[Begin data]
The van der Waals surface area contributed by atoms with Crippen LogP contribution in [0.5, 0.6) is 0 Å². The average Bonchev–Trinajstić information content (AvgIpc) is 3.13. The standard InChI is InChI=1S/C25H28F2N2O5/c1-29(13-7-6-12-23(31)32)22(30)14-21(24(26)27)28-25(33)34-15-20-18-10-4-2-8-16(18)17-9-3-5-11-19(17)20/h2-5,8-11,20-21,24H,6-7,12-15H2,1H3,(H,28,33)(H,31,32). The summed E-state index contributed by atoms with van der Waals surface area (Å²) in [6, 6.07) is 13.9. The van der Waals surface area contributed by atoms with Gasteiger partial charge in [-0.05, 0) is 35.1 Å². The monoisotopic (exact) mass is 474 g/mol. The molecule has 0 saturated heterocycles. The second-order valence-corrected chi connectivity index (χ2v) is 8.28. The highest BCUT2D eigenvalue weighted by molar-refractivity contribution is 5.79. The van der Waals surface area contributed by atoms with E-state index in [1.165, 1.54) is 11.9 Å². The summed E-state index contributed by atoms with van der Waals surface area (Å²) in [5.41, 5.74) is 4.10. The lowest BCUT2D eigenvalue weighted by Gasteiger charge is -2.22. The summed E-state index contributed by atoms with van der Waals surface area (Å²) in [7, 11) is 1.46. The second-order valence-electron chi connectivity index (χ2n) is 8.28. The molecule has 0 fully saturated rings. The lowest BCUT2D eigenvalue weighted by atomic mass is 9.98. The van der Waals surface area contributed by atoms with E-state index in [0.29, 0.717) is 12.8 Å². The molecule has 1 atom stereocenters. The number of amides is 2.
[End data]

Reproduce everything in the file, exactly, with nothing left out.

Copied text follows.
The van der Waals surface area contributed by atoms with Crippen LogP contribution in [0.5, 0.6) is 0 Å². The average Bonchev–Trinajstić information content (AvgIpc) is 3.13. The standard InChI is InChI=1S/C25H28F2N2O5/c1-29(13-7-6-12-23(31)32)22(30)14-21(24(26)27)28-25(33)34-15-20-18-10-4-2-8-16(18)17-9-3-5-11-19(17)20/h2-5,8-11,20-21,24H,6-7,12-15H2,1H3,(H,28,33)(H,31,32). The summed E-state index contributed by atoms with van der Waals surface area (Å²) in [6, 6.07) is 13.9. The van der Waals surface area contributed by atoms with Gasteiger partial charge in [-0.05, 0) is 35.1 Å². The monoisotopic (exact) mass is 474 g/mol. The molecule has 0 saturated heterocycles. The second-order valence-corrected chi connectivity index (χ2v) is 8.28. The highest BCUT2D eigenvalue weighted by molar-refractivity contribution is 5.79. The van der Waals surface area contributed by atoms with E-state index in [1.165, 1.54) is 11.9 Å². The summed E-state index contributed by atoms with van der Waals surface area (Å²) in [5.41, 5.74) is 4.10. The lowest BCUT2D eigenvalue weighted by Gasteiger charge is -2.22. The summed E-state index contributed by atoms with van der Waals surface area (Å²) in [7, 11) is 1.46. The second-order valence-electron chi connectivity index (χ2n) is 8.28. The molecule has 0 fully saturated rings. The lowest BCUT2D eigenvalue weighted by atomic mass is 9.98. The van der Waals surface area contributed by atoms with E-state index in [0.29, 0.717) is 12.8 Å². The molecule has 1 atom stereocenters. The number of amides is 2.